The Pyramid of Pain and Tackling Technical Interviews

The Pyramid of Pain and Tackling Technical Interviews

Meredyth Grant

We catch up with Microsoft’s Global Threat Hunting Lead, Shaw to discover how he went from being a military linguist to heading up an international team of cybersecurity experts.

In this podcast we talk to TechVets volunteer, Shaw who went from operating as an Arabic linguist in the US Army to retraining in tech. We discuss how he retrained, the set-backs, the opportunities and his top tips for nailing a technical interview.

He focuses on the mantra that ‘practice makes perfect’ and the utility of finding a mentor prior to putting yourself forward for technical interviews. If you’re interested in accessing TechVets community, join as a member and jump onto our Discord channel. You’ll find experts on hand who were just like you who are ready and willing to help guide you towards the right training, review your CV and prep you for those all important interviews.

Listen to Shaw’s top tips in full:




What is a threat hunter?

A Microsoft threat hunter is a security expert who proactively searches for and identifies threats to an organisation’s IT infrastructure. They use a variety of tools and techniques to identify malicious activity, including:

  • Log analysis: Analysing logs from firewalls, intrusion detection systems, and other security devices can help identify suspicious activity.
  • Network monitoring: Monitoring network traffic for unusual patterns can help identify malicious activity.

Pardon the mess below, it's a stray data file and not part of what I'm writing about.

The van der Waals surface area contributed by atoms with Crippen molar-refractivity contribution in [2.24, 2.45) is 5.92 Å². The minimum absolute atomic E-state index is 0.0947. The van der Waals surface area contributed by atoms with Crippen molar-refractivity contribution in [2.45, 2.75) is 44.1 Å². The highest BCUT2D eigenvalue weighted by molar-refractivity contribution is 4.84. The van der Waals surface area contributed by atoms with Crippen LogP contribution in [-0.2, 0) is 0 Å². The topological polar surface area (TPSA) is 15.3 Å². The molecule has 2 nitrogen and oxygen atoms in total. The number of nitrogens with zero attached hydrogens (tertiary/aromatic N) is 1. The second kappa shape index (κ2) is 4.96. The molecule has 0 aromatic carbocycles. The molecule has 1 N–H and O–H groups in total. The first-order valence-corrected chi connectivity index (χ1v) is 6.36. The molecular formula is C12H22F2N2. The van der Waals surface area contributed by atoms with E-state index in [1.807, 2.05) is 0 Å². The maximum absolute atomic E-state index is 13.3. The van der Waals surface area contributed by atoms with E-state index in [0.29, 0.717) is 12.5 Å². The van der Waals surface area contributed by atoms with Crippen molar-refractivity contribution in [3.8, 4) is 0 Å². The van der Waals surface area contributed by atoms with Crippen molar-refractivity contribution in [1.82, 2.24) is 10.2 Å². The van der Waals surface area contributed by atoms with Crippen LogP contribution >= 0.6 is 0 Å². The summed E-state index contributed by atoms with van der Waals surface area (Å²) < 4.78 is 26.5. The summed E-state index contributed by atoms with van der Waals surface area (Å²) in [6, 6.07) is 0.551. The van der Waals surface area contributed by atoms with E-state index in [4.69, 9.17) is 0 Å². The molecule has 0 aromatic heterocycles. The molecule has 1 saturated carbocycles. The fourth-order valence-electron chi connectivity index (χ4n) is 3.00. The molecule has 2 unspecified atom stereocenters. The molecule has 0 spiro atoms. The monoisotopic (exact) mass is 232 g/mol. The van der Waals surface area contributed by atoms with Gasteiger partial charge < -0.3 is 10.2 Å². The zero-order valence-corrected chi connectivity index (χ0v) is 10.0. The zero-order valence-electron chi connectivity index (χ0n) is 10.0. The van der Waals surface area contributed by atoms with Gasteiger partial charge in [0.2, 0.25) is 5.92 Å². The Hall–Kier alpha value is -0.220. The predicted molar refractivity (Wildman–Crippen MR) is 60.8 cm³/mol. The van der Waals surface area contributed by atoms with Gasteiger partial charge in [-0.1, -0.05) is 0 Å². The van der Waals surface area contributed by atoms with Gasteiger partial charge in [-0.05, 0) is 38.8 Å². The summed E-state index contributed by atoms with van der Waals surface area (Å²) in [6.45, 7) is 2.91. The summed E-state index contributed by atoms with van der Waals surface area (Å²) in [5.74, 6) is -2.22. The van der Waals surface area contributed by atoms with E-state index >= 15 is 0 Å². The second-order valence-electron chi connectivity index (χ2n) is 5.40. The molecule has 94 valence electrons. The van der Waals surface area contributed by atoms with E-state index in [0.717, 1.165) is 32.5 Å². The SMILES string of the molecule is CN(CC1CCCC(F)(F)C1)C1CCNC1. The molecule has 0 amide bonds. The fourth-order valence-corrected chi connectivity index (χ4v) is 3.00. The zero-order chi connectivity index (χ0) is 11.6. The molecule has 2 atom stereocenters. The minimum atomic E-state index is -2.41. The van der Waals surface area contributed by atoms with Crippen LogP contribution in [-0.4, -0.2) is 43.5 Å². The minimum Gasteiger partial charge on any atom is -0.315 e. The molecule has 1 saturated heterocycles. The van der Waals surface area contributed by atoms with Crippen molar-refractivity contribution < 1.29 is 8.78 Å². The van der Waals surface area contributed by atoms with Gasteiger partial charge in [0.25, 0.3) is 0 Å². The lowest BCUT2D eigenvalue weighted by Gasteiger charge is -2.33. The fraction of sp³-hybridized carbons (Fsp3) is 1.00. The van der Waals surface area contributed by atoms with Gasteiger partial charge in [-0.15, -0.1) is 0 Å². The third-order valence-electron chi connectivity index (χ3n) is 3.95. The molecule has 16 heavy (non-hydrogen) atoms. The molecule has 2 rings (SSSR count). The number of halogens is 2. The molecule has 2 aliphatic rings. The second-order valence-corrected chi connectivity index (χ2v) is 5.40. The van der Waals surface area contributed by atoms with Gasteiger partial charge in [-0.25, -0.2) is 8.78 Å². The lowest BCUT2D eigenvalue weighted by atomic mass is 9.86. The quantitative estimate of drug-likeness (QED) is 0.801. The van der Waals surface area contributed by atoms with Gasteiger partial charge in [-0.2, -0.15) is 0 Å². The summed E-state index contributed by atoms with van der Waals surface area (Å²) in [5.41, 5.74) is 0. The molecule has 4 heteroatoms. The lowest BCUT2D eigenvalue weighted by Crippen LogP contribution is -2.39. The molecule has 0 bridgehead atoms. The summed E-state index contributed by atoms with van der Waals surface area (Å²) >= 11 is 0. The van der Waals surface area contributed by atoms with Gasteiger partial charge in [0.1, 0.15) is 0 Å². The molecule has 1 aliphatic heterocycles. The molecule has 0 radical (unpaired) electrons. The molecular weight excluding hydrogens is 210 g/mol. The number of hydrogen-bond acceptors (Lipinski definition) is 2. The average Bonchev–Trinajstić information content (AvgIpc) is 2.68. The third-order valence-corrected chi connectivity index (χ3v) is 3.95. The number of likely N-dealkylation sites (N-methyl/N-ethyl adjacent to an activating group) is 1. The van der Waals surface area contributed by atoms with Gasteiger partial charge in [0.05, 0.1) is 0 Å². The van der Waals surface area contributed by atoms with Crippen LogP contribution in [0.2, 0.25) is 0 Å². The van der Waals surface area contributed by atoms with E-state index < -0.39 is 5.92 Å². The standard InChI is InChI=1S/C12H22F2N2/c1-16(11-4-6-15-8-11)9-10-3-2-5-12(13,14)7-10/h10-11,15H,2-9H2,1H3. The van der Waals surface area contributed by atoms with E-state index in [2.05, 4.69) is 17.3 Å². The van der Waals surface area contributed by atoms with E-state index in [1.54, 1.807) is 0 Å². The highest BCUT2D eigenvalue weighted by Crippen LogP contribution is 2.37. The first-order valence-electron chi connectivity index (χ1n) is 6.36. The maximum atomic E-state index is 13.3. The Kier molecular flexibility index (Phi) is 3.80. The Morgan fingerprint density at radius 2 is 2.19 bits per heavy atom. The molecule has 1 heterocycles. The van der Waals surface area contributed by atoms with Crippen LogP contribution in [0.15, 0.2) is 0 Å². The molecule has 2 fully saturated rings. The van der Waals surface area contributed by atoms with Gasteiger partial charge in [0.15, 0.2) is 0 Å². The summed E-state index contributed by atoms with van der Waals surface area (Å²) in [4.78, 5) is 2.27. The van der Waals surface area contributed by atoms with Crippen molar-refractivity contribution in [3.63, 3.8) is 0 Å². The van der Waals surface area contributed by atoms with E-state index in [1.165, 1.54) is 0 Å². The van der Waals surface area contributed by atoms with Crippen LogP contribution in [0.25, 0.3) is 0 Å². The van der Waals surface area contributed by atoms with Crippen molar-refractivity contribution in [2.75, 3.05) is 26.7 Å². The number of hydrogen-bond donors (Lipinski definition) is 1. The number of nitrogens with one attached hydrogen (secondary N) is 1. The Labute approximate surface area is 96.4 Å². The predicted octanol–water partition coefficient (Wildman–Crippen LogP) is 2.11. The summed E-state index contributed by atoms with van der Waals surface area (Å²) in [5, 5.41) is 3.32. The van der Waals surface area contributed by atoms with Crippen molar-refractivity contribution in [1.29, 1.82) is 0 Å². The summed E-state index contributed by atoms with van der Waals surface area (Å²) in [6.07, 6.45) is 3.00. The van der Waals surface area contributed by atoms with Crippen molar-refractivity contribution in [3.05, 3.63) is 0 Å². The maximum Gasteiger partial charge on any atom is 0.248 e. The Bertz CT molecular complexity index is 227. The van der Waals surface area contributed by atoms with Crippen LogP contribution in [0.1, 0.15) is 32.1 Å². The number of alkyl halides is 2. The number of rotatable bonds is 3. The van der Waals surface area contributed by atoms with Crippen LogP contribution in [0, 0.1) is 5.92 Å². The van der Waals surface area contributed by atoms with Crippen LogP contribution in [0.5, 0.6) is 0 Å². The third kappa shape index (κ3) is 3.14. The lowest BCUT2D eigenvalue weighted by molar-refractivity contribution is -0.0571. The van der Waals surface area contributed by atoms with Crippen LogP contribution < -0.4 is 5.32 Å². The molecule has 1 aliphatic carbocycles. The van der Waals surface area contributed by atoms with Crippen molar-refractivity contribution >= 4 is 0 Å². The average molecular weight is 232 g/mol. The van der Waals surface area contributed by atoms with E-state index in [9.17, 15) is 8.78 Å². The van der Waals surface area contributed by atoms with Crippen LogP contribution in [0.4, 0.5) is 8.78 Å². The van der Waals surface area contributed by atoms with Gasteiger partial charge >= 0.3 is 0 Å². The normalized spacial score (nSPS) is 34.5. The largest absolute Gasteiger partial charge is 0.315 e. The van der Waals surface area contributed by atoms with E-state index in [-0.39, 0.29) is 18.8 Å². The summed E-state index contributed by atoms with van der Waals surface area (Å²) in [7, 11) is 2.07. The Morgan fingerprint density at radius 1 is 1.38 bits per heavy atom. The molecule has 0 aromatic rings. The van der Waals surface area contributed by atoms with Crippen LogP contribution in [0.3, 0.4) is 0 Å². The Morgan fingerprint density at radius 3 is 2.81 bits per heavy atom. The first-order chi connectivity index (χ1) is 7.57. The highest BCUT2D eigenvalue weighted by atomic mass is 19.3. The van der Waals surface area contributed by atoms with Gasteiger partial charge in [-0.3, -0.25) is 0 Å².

• Vulnerability scanning: Scanning for known vulnerabilities in software and hardware can help identify potential targets for attackers.
  • Social engineering: Social engineering attacks can be used to gain access to sensitive information or systems. Threat hunters can use social engineering techniques to identify and mitigate these attacks.

Once a threat has been identified, threat hunters will work to investigate and mitigate it. This may involve:

  • Containment: Isolating the affected system or device to prevent further damage.
  • Eradication: Removing the malicious code or activity from the system or device.
  • Remediation: Restoring the system or device to its previous state.
  • Mitigation: Implementing measures to prevent similar attacks from happening in the future.

Threat hunting is an essential part of any organisation’s security program. By proactively searching for and identifying threats, threat hunters can help organisations prevent and mitigate attacks.

Here are some of the benefits of threat hunting:

  • Proactive security: Threat hunting allows organisations to take a proactive approach to security by identifying and mitigating threats before they can cause damage.
  • Improved visibility: Threat hunting can help organisations gain better visibility into their security posture by identifying threats that may not be detected by traditional security tools.
  • Reduced risk: Threat hunting can help organisations reduce their risk of being attacked by identifying and mitigating threats before they can cause damage.
  • Improved incident response: Threat hunting can help organisations improve their incident response capabilities by helping them to identify and respond to threats more quickly and effectively.
  • Increased compliance: Threat hunting can help organisations increase their compliance with security regulations by identifying and mitigating threats that may violate regulations.